After Theresa May agreed a deal, parliament three times rejected it by a coalition of pro-European MPs, and hard-Brexit advocates who saw any deal as BRINO (Brexit In Name Only), leaving the UK vassals of Brussels.

Boris Johnson succeeded May by being committed to leave the EU with no deal if Brussels did not agree to terms it had previously rejected when canvassed by his predecessor.

Without a deal the UK by default will leave the EU in eight weeks’ time.

Parliament is asserting its authority by showing what it doesn’t want.  An ad hoc coalition of seven groups of MPs – Labour, Liberal Democrat, Scottish National, Plaid Cymru, Green, ex-Labour and ex-Conservative – rejects leaving the EU with no deal.

However, they differ widely in their positive goal. Some want to remain in the EU by calling and winning a second referendum, others want to negotiate a soft Brexit with Brussels or revive Theresa May’s rejected deal, and Jeremy Corbyn’s team want to oust Johnson and seize control of Downing Street.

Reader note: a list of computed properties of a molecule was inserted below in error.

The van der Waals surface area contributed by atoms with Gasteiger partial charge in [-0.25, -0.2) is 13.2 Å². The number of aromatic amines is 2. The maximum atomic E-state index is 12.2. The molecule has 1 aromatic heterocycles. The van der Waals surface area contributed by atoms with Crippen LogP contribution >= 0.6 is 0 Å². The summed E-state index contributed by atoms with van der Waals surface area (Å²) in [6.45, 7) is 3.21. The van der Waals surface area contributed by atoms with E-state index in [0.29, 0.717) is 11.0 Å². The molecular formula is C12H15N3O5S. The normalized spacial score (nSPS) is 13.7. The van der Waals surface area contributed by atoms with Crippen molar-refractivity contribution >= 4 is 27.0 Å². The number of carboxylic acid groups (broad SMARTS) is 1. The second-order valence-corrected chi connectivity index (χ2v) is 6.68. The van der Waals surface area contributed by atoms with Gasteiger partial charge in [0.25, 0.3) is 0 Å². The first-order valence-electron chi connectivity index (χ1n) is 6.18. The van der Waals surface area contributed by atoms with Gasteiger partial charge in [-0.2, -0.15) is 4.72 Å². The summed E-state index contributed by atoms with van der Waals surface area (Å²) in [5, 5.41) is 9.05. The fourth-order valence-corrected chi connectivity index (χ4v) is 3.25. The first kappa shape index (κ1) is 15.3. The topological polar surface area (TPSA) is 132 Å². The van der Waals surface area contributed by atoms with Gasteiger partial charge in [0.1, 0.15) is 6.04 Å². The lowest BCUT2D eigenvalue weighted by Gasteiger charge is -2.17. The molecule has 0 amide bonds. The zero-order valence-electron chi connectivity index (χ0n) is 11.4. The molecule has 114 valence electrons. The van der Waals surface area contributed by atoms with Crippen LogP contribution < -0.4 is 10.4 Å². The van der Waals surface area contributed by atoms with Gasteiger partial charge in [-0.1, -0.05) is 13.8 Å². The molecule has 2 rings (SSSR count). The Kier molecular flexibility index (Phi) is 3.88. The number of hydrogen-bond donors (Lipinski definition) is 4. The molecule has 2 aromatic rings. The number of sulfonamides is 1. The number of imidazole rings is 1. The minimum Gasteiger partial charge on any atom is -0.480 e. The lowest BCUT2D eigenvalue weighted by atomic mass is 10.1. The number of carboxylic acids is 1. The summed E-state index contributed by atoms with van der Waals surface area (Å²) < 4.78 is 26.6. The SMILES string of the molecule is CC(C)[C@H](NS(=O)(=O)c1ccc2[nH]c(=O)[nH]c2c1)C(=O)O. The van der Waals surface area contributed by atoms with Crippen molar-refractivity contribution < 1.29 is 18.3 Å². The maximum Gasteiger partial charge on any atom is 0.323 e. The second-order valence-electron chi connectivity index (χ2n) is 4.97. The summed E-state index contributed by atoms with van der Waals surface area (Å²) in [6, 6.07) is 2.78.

In a polarized political situation Boris Johnson is following in Ted Heath’s footsteps by seeking a snap election.

To win a majority, the Conservative party will need to take or re-take up to three dozen seats that it has lost, including the 21 seats currently held by Tory MPs who had the party whip withdrawn for voting with the anti-no deal majority on Tuesday night.

In a sound-bite era, Johnson is prepared to gamble that his personality and rhetorical skills will make him a successful tribune of the people.

An anti-Downing Street call to defend the rights of Parliament can win a majority in the House of Commons but plays to Johnson’s populist theme of defending the people against a self-regarding elite.

Given differences between anti-Johnson parties about Europe and much else, they will compete for votes with each other as well as seeking disaffected Conservative votes.

The February 1974 election result produced a clear answer: both Heath’s Conservatives and the Labour opposition fell more than twenty seats short of winning a parliamentary majority.